Conclusion: The Bottom Line:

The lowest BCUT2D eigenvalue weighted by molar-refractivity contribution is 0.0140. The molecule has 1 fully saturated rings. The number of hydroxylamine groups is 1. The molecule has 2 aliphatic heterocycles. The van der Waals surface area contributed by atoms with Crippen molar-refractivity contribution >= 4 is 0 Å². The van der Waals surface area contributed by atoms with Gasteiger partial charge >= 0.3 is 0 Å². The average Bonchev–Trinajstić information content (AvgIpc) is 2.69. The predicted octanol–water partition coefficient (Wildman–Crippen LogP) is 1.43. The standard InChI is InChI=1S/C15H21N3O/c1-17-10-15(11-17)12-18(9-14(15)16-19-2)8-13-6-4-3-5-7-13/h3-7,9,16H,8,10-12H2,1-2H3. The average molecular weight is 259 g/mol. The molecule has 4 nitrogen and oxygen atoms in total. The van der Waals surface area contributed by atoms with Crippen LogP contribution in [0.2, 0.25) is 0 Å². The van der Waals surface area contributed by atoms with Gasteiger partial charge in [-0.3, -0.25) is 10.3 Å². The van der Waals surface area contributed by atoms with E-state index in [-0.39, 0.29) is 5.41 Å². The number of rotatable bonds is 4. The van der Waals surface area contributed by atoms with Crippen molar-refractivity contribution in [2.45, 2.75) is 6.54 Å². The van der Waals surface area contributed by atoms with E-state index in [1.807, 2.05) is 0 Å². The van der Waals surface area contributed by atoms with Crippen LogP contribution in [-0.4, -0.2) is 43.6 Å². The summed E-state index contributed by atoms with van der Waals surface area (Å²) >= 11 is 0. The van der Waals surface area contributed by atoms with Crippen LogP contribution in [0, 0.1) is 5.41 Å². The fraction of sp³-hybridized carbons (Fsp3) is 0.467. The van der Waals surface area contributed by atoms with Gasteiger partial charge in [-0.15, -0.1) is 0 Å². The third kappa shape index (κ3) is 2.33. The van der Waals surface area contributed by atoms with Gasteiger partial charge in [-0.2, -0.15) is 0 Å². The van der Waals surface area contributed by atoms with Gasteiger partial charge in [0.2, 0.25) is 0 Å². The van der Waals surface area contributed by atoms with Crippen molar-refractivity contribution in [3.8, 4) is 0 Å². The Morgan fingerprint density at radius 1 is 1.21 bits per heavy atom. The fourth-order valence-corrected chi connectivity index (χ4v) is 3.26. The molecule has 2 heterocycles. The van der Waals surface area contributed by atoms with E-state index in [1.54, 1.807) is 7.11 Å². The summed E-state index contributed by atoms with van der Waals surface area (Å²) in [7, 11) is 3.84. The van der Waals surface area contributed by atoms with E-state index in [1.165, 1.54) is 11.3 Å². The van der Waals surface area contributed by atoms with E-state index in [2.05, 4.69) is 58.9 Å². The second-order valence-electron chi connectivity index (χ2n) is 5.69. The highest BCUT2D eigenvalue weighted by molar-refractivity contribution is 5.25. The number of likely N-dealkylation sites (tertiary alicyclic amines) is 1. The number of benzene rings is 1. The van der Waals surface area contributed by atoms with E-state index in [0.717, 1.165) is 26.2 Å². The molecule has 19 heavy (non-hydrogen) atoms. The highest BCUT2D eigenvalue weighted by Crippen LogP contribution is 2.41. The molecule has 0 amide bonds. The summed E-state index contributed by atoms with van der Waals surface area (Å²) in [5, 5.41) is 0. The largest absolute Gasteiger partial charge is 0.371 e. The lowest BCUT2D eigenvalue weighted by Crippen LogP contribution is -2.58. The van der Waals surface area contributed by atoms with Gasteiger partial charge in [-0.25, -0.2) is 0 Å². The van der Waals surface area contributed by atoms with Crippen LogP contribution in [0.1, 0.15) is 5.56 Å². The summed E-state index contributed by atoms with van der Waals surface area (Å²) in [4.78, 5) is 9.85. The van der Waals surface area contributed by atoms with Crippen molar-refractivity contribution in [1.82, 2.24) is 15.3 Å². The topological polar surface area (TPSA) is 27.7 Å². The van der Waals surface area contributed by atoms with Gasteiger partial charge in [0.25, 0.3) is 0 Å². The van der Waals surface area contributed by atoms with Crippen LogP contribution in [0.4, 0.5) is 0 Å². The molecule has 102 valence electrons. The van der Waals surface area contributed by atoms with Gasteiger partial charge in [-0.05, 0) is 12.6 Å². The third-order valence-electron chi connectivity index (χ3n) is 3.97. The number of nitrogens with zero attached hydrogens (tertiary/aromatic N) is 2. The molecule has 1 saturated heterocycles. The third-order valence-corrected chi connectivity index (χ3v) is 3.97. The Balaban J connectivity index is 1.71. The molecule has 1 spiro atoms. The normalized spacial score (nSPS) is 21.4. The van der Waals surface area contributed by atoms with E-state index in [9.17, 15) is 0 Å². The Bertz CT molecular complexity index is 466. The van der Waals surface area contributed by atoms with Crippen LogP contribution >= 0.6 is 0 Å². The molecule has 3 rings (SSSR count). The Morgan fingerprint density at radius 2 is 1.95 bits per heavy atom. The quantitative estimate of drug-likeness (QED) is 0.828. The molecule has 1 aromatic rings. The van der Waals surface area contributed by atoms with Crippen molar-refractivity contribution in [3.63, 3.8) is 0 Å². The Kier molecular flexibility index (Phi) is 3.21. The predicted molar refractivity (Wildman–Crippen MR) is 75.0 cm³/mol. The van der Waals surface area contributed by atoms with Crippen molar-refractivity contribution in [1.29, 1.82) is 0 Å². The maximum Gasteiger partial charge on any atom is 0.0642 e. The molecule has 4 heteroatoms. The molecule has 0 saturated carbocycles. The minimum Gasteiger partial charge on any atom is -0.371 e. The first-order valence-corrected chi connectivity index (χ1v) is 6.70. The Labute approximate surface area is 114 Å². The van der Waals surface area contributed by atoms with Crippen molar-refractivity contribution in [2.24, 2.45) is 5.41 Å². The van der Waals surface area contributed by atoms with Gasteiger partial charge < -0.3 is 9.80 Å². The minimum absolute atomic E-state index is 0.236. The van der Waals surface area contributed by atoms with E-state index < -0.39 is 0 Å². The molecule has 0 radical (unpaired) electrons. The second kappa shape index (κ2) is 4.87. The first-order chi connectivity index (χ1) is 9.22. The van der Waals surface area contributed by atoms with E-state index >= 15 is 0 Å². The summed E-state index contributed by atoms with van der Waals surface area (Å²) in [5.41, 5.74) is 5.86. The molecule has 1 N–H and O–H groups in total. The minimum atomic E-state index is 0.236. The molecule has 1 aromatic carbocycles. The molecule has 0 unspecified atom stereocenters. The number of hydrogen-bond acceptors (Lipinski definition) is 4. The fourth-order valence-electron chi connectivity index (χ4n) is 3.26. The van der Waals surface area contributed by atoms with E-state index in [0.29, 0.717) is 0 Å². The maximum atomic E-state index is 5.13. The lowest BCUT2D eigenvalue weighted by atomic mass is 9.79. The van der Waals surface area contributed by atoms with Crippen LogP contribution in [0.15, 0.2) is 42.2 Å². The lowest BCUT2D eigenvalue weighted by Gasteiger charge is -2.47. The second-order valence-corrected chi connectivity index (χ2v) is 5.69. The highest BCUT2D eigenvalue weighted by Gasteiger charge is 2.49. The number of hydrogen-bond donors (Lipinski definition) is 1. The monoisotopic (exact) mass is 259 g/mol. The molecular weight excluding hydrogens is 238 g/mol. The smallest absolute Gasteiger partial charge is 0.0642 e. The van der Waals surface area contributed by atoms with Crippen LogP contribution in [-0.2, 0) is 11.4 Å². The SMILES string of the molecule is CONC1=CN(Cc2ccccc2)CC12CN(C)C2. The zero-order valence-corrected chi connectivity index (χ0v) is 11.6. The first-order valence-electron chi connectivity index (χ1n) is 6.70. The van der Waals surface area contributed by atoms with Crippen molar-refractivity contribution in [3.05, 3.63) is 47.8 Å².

No matter what the California Supreme Court decides, the issue of how to calculate attorneys’ fees in class actions is one that will almost undoubtedly require the input of attorney fees expert witnesses. Should the Court adopt the appellants’ approach (the lodestar method), many questions will arise as to how to calculate that amount. In setting an amount based upon an hourly calculation, courts will nonetheless be called upon to determine three factors, all of which require attorney fees expert advice. First, a court must decide what a reasonable hourly rate is for a particular case and attorney, which is a decision many judges use attorney fees expert witnesses to help determine. See, e.g., Brooks Magattran, supra. Experts can provide information about what a typical case of the nature and difficulty level of the one before the court typically permits as a reasonable rate. Also, consulting and testifying experts can help assess reasonability based on a particular lawyer’s degree of skill and the amount of work that attorney put into the case. Second, under the lodestar method, a court must decide whether the number of hours an attorney has recorded for a given case is reasonable. See id. Again, experts in specific types of class actions with familiarity in these fields can offer invaluable assistance in answering this inquiry. Third, as one legal analyst asks, “once courts come up with the lodestar, on what basis do courts adjust that figure up or down?” Id. This third question is something that experts can assess, based on many of the considerations noted above for how to determine an appropriate fee. Finally, even absent the lodestar calculations that may require substantial expertise, the plaintiffs in this case requested a “class guardian” and, if their request is granted, that “guardian” will rely upon the testimony of attorney fees expert witnesses in any judgment or settlement award that is over $1 million.